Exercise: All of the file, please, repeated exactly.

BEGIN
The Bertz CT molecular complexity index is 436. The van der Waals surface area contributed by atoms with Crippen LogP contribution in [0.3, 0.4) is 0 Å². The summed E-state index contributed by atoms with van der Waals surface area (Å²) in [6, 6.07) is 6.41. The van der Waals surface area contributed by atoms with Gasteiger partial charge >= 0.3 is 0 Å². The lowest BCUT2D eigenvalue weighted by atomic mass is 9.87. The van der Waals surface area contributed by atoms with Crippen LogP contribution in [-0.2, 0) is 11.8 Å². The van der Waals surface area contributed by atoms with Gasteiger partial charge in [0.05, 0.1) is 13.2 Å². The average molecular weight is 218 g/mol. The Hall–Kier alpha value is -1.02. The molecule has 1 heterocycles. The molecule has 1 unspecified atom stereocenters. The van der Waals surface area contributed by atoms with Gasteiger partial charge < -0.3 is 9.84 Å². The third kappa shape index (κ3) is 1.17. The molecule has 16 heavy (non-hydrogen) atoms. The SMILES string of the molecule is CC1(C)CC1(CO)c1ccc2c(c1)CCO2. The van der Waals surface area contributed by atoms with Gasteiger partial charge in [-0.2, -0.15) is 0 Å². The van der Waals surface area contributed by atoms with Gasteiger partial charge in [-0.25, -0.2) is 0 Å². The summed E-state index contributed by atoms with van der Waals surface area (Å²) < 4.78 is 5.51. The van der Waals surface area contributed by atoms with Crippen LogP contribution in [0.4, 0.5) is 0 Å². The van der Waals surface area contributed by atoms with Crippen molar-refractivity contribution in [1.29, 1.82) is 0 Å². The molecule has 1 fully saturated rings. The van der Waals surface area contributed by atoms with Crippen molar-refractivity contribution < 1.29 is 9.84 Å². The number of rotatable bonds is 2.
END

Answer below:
The Bertz CT molecular complexity index is 436. The van der Waals surface area contributed by atoms with Crippen LogP contribution in [0.3, 0.4) is 0 Å². The summed E-state index contributed by atoms with van der Waals surface area (Å²) in [6, 6.07) is 6.41. The van der Waals surface area contributed by atoms with Gasteiger partial charge >= 0.3 is 0 Å². The lowest BCUT2D eigenvalue weighted by atomic mass is 9.87. The van der Waals surface area contributed by atoms with Crippen LogP contribution in [-0.2, 0) is 11.8 Å². The van der Waals surface area contributed by atoms with Gasteiger partial charge in [0.05, 0.1) is 13.2 Å². The average molecular weight is 218 g/mol. The Hall–Kier alpha value is -1.02. The molecule has 1 heterocycles. The molecule has 1 unspecified atom stereocenters. The van der Waals surface area contributed by atoms with Gasteiger partial charge < -0.3 is 9.84 Å². The third kappa shape index (κ3) is 1.17. The molecule has 16 heavy (non-hydrogen) atoms. The SMILES string of the molecule is CC1(C)CC1(CO)c1ccc2c(c1)CCO2. The van der Waals surface area contributed by atoms with Gasteiger partial charge in [-0.2, -0.15) is 0 Å². The van der Waals surface area contributed by atoms with Gasteiger partial charge in [-0.25, -0.2) is 0 Å². The summed E-state index contributed by atoms with van der Waals surface area (Å²) < 4.78 is 5.51. The van der Waals surface area contributed by atoms with Crippen LogP contribution in [0.4, 0.5) is 0 Å². The van der Waals surface area contributed by atoms with Crippen molar-refractivity contribution in [1.29, 1.82) is 0 Å². The molecule has 1 fully saturated rings. The van der Waals surface area contributed by atoms with Crippen molar-refractivity contribution < 1.29 is 9.84 Å². The number of rotatable bonds is 2.